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Open Access Research article

A study of patient satisfaction after cataract surgery with implantation of different types of intraocular lenses

Ching-Kuo Wei1, Shun-Mu Wang1 and Jen-Chieh Lin23*

Author Affiliations

1 Department of Health Care Administration, Oriental Institute of Technology, Taipei, Taiwan

2 Department of Ophthalmology, Taipei City Hospital, Heping Fuyoy Branch, Taipei, Taiwan

3 Graduate Institute of Epidemiology & Preventive Medicine, College of Public Health, National Taiwan University, Taipei, Taiwan

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BMC Research Notes 2012, 5:592  doi:10.1186/1756-0500-5-592

Published: 29 October 2012



The implementation of capitated payment has driven medical institutions through developing balance billing for medical services. By exploring the patients’ decision-making factors on different self-pay items, a reference for the pricing and sales strategy for the related products can be formed. The major purposes of this study were to analyze the determinants of preoperative selection and postoperative satisfaction with implantation of different types of intraocular lenses in cataract surgery.


This cross-sectional study consisted of 127 patients that were 50 years of age and older, and who had phacoemulsification with intraocular lens implantation in both eyes. Data were collected by using a structured questionnaire. The following parameters were measured: access to medical care, attitude towards receiving medical products at one’s own expense, overall patient satisfaction and postoperative visual clarity.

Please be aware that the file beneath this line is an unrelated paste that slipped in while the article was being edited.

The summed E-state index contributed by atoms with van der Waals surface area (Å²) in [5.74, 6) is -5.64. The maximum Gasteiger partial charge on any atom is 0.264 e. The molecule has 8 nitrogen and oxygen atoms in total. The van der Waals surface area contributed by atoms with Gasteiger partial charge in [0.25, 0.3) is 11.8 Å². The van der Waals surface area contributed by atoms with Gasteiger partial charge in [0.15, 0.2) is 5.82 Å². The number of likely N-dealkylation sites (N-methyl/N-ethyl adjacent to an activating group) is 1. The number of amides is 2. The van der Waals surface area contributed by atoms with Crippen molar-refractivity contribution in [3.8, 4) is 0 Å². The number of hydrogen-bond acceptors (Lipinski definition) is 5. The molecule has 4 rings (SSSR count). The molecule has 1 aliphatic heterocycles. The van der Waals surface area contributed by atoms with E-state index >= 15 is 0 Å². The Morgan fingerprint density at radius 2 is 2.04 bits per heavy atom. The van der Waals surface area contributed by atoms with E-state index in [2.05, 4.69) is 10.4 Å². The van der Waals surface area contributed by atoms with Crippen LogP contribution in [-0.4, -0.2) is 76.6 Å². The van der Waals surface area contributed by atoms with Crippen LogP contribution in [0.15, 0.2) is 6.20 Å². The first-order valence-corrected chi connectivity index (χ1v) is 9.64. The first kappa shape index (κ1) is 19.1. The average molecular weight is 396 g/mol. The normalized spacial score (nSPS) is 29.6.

The results showed that the patient’s gender, educational level and economic status influenced the type of intraocular lens chosen. Patients in the insurance group cared about access to medical care, and patients in the balance billing group cared about product differentiation. ANOVA results showed no statistically significant differences in the overall satisfaction of the patients among the groups with different types of intraocular lenses. Patients that received cataract surgery with implantation of multifocal intraocular lenses had better vision when trying to view smaller objects and when looking at objects under strong light.


Manufacturers should increase the number of differences between their products, and health care providers can then recommend the appropriate intraocular lens in accordance with the needs or demands of their patients, and also by keeping in mind the financial constraints of their patients.